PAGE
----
The adaptive immune system selects for inactivation of tumor suppressor genes in multiple cancer models.
Major Finding: The adaptive immune system selects for inactivation of tumor suppressor genes in multiple cancer models.
Concept: CRISPR screens in immunocompetent and immunocompromised mice identified genes whose loss supports immune evasion.
Impact: This work suggests recurrent cancer mutations are driven by evasion of the adaptive immune response.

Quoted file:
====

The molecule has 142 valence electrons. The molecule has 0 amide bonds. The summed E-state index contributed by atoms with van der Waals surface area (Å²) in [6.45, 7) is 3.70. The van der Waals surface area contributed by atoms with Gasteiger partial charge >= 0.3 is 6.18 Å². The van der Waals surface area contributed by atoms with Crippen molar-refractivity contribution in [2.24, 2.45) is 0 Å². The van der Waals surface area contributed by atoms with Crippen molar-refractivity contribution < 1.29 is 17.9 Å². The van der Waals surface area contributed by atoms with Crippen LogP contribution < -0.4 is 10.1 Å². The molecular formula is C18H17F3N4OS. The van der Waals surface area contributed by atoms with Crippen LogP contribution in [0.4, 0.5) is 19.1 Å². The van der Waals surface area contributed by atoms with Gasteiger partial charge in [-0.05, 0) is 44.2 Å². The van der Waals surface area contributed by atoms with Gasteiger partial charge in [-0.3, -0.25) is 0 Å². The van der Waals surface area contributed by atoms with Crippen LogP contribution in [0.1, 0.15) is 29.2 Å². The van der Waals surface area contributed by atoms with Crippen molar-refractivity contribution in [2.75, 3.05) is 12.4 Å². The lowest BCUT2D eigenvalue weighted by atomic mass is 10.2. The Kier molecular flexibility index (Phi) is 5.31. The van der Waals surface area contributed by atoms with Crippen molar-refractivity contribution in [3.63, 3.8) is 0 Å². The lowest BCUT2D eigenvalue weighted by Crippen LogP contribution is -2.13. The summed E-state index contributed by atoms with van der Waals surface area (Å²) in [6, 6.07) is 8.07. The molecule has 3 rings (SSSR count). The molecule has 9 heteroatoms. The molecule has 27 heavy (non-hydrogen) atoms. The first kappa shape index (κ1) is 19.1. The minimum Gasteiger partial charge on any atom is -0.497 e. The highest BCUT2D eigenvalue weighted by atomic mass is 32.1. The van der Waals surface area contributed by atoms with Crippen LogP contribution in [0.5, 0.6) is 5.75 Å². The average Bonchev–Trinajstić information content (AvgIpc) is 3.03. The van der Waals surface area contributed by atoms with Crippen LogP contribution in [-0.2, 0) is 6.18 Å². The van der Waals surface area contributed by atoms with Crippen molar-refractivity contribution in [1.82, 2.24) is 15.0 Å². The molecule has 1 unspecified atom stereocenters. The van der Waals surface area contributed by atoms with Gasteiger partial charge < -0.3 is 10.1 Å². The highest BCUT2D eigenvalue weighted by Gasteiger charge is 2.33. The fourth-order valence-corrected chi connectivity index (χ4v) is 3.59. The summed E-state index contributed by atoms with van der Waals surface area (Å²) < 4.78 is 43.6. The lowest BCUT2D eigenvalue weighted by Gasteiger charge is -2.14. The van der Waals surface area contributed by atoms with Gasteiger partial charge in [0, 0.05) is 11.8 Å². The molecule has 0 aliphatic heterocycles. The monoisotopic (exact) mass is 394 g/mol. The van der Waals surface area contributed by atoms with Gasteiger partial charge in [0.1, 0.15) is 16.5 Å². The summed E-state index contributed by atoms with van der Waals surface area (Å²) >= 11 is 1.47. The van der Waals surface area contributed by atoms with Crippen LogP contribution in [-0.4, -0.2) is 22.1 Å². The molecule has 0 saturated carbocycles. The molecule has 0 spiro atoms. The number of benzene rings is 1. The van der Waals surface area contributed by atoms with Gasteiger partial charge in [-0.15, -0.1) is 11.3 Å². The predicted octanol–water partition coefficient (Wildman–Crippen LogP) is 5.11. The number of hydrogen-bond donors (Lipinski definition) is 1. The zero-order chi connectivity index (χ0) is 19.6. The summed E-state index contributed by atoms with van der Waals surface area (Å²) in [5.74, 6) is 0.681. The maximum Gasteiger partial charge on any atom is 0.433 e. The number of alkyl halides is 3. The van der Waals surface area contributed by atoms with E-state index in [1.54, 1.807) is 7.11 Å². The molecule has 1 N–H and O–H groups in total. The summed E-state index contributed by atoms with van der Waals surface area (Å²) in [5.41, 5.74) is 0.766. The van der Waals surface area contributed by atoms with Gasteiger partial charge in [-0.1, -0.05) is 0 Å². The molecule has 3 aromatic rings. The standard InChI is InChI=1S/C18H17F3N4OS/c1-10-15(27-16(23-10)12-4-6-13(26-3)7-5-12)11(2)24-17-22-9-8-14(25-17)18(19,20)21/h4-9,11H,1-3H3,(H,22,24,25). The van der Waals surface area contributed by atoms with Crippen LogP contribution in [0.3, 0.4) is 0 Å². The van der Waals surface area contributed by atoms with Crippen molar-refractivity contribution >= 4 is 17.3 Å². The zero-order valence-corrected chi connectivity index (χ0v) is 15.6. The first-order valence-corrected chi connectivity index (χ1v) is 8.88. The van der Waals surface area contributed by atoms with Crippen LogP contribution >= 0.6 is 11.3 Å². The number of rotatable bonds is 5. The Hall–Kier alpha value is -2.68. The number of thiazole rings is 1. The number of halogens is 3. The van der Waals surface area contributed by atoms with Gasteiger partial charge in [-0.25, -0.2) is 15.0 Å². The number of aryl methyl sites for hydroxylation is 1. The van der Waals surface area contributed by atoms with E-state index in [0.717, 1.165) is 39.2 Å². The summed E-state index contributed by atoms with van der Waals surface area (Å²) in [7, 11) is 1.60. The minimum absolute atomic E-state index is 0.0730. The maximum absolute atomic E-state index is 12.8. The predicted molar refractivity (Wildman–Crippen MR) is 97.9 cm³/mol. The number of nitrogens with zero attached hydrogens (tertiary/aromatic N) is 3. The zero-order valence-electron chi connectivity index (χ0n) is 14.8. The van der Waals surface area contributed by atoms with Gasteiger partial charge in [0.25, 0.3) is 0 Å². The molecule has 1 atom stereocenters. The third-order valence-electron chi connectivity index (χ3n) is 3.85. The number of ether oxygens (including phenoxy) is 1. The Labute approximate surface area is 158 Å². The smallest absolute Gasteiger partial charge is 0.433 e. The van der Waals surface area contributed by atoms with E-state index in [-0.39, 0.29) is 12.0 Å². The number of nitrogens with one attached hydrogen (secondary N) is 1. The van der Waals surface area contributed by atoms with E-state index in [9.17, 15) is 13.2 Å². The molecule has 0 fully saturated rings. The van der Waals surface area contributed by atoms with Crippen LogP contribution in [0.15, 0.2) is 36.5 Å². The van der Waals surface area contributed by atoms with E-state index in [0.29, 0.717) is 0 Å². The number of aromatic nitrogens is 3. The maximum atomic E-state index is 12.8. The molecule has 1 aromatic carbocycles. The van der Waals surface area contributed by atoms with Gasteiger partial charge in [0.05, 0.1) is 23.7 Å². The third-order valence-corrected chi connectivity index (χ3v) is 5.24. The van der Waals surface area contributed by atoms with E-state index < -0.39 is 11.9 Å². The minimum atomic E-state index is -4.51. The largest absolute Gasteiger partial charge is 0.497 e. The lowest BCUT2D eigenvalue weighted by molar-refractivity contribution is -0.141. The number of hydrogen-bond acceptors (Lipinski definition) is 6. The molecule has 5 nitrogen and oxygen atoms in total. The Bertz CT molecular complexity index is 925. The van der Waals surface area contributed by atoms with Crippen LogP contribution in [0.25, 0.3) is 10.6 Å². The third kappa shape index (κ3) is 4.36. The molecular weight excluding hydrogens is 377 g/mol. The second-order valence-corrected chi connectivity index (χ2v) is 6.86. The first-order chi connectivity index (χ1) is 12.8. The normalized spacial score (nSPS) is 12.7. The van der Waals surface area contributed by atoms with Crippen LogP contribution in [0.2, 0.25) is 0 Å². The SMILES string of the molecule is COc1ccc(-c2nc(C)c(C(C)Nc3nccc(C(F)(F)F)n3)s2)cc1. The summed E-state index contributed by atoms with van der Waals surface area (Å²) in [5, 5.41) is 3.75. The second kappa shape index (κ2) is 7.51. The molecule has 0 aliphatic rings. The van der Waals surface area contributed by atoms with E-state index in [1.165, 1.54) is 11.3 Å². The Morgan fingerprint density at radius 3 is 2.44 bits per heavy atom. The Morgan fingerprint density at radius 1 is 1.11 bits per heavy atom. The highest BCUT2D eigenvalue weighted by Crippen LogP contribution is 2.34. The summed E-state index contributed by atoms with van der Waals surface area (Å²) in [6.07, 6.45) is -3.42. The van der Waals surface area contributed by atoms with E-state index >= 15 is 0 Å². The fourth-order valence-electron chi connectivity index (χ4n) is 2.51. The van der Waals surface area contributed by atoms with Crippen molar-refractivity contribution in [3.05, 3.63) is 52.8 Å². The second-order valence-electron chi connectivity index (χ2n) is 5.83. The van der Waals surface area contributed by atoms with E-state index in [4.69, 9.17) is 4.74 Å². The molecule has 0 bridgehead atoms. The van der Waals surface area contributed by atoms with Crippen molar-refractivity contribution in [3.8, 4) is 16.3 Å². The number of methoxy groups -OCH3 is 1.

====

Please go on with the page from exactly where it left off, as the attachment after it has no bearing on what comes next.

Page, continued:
Throughout tumorigenesis, cancer cells go through many adaptive processes, one of which involves evading immune surveillance. Numerous genes have been found to be mutated to enhance this immune escape phenotype and include those involved in antigen presentation as well as oncogenic drivers such as KRAS and MYC. However, the spectrum of genes that conversely promote immune recognition as well as their role within cancer are not as widely regarded, and in vitro genetic screens for cancer phenotypes fail to account for the selective pressure of the immune system. Martin, Patel, and colleagues performed CRISPR screens in murine tumor cells implanted into either immunocompetent or immunocompromised mice to identify overlap of genes needed for adaptive immune system recognition and those whose human counterparts were most frequently mutated in cancers. Tumor suppressor genes (TSG) were among those most enriched in wild-type mice as compared with immunocompromised mice in breast and colon cancer models, suggesting that the adaptive immune system is selecting for the inactivation of TSGs during tumor progression. Three of the top-scoring genes were Gna13, Cul3, and Hdac2, which have unknown roles in regulating tumor cell response to the adaptive immune system. Using a CRISPR library, sgRNAs against Gna13, Cul3, or Hdac2 were used and an adaptive immune system–specific tumor suppressor phenotype was confirmed for all. Knockout of these genes did not alter antigen presentation, however, suggesting that the role of these genes is outside of CD8 T cell–mediated killing. Further analysis of RNA-sequencing data indicated that the chemokine gene Ccl2 was overexpressed upon Gna13 loss and subsequently immune suppressive M2 macrophages were also enriched in tumors lacking GNA13 expression. Alterations to tumor growth through this mechanism were only observed in wild-type mice, further suggesting the need for the adaptive immune system to suppress tumor growth. This study implicates a large number of tumor suppressors in the promotion of immune evasion, leading to a greater understanding of tumor biology.
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